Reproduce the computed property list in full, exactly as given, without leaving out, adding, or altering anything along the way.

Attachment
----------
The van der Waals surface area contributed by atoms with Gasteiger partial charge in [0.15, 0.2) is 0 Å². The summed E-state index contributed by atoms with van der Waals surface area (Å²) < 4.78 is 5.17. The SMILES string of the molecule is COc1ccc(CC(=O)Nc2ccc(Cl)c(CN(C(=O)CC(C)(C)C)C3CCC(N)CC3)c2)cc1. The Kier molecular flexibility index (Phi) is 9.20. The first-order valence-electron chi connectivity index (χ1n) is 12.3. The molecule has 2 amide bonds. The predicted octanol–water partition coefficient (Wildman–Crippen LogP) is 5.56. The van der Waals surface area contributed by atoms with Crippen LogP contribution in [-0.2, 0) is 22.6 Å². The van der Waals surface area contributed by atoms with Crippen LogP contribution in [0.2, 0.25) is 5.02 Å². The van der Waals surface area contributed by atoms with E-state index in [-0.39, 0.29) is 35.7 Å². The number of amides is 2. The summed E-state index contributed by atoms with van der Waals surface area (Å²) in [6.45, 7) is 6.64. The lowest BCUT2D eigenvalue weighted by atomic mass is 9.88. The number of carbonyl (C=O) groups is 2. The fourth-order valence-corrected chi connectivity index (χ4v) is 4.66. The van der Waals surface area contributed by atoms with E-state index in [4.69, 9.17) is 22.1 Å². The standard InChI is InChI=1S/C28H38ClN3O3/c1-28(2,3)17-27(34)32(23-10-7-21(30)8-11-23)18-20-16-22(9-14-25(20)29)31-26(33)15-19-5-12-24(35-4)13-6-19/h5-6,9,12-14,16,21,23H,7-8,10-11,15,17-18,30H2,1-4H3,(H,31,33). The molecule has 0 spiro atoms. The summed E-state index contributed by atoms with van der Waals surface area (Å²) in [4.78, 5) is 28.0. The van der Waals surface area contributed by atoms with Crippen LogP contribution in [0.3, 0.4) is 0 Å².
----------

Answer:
The van der Waals surface area contributed by atoms with Gasteiger partial charge in [0.15, 0.2) is 0 Å². The summed E-state index contributed by atoms with van der Waals surface area (Å²) < 4.78 is 5.17. The SMILES string of the molecule is COc1ccc(CC(=O)Nc2ccc(Cl)c(CN(C(=O)CC(C)(C)C)C3CCC(N)CC3)c2)cc1. The Kier molecular flexibility index (Phi) is 9.20. The first-order valence-electron chi connectivity index (χ1n) is 12.3. The molecule has 2 amide bonds. The predicted octanol–water partition coefficient (Wildman–Crippen LogP) is 5.56. The van der Waals surface area contributed by atoms with Crippen LogP contribution in [-0.2, 0) is 22.6 Å². The van der Waals surface area contributed by atoms with Crippen LogP contribution in [0.2, 0.25) is 5.02 Å². The van der Waals surface area contributed by atoms with E-state index in [-0.39, 0.29) is 35.7 Å². The number of amides is 2. The summed E-state index contributed by atoms with van der Waals surface area (Å²) in [6.45, 7) is 6.64. The lowest BCUT2D eigenvalue weighted by atomic mass is 9.88. The number of carbonyl (C=O) groups is 2. The fourth-order valence-corrected chi connectivity index (χ4v) is 4.66. The van der Waals surface area contributed by atoms with E-state index in [4.69, 9.17) is 22.1 Å². The standard InChI is InChI=1S/C28H38ClN3O3/c1-28(2,3)17-27(34)32(23-10-7-21(30)8-11-23)18-20-16-22(9-14-25(20)29)31-26(33)15-19-5-12-24(35-4)13-6-19/h5-6,9,12-14,16,21,23H,7-8,10-11,15,17-18,30H2,1-4H3,(H,31,33). The molecule has 0 spiro atoms. The summed E-state index contributed by atoms with van der Waals surface area (Å²) in [4.78, 5) is 28.0. The van der Waals surface area contributed by atoms with Crippen LogP contribution in [0.3, 0.4) is 0 Å².